LITTLE ROCK, Ark. (KTHV) - The phone rings ... You look at the caller ID, and you just know. It's them again. You had that medical bill that slipped through the cracks and now a bill collector has been calling and calling.
Maybe it was a mix-up. Maybe it was your mistake. No matter what, that phone conversation is going to be uncomfortable. But even though they can be annoying, the person on the other end of the line is a human.
And THV11's Rolly Hoyt has one of those humans, Chris Dunkum of First Collection Services, explain how they can help. And he can tell it to us straight.
Rolly Hoyt: How long have you been in this business?
Chris Dunkum: Since birth. My parents started the company in 1969 and my brother and I both started working in our teens.
RH: So you never had to deal with the stigma of the job?
CD: It helps growing up in it. My friends like to mess with me about it.
RH: Tell it to me straight, Chris. What's your employee's mindset as they dial that phone and call somebody who's got an unpaid balance?
CD: First and foremost we understand that we're not calling bad people. We're calling people that have had a bad situation in their life that has gotten them behind.
RH: How many people work for you and who are your clients?
CD: We have 250 people here. We do a lot of utility companies from across the country and also a lot of medical clients.
RH: Those two providers starting off can be aggravating for consumers. So that must make it fun when you call.
CD: You don't want to hear the way that a lot of our people are talked to. It does get very strong. But we train everybody to calm things down. We know to speak softly. That calms them down. Also, it helps when we call people up in the northeast. They tend to be a little calmer when they hear our southern accents. They tell us they appreciate our “yes ma’am’s” and yes, sirs.”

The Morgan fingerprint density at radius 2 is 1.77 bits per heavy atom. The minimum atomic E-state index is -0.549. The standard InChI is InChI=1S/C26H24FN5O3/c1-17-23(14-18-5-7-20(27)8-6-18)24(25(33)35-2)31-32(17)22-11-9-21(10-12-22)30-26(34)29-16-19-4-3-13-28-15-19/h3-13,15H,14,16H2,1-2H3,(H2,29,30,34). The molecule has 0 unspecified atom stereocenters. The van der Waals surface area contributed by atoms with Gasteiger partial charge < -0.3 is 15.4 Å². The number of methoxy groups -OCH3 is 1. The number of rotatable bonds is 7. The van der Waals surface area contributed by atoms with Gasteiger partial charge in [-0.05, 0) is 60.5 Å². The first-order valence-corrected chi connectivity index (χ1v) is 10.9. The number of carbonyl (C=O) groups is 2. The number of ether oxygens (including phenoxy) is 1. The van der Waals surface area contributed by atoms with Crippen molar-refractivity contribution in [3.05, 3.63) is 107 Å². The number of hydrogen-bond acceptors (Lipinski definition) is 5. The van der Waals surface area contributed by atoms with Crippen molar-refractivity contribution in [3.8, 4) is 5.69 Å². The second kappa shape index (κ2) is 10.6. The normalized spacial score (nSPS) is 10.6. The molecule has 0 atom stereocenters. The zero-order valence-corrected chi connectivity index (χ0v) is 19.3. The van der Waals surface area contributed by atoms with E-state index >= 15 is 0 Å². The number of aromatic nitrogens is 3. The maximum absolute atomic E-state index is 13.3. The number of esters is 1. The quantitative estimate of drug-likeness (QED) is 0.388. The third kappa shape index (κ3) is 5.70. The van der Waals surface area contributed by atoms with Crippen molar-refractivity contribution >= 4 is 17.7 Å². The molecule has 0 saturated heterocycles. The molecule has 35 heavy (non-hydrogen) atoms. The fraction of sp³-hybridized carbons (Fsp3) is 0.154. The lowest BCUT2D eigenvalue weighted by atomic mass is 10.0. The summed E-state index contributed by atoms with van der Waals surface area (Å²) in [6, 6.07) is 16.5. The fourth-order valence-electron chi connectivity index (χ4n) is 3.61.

RH: Now I wonder if it’s scary for a collector from the northeast when they call us here in the South. I wonder if that big city accent is a hindrance.
CD: I don’t know. Maybe that’s our edge.
RH: How do you get people to pay? What’s your leverage?
CD: Pretty please? I mean basically, that's it. There's not a lot of leverage today. We have to comply with the Fair Debt Collections Act, which is federal law. A lot of states restrict how often we can call. We can’t knowingly call at a time that is inconvenient. We have to determine when a good time to call is. It’s pretty tough.
RH: With all the robocalls and telemarketers, how much harder is your job?
CD: It’s hard. When we're calling a consumer we have to properly identify the consumer we're speaking with. We do that by a social security number that a lot of people are afraid to give over the phone. If you're questioning if this is real or not, ask them for the phone number that you can call them back. Most of the time a scammer is going to hang up right then. We never want to hang up on you. The longer we are talking the better chance that we can figure out a plan.
RH: Here’s another brash question: how do you make your money? Do you buy the debt from your clients and try to make money on the margin of whatever you collect?
CD: No, not at all. We do not buy debt. Our clients hire us because we’re good at working with customers. Most of our clients don’t want to lose these people as customers. A doctor doesn’t want to be losing patients because they forgot to pay a bill. Most of our customers want to be able to continue to go to our clients. So we’re flexible and try to work with them. When people have a past due bill, they're embarrassed about it. People don't want to be in that situation, and we understand that when we get on the phone. And we work to help people get out of that.
Dunkum recommends checking out the collection industry trade group’s website. It outlines the laws collection agents have to abide by and helps identify the bad actors in the industry.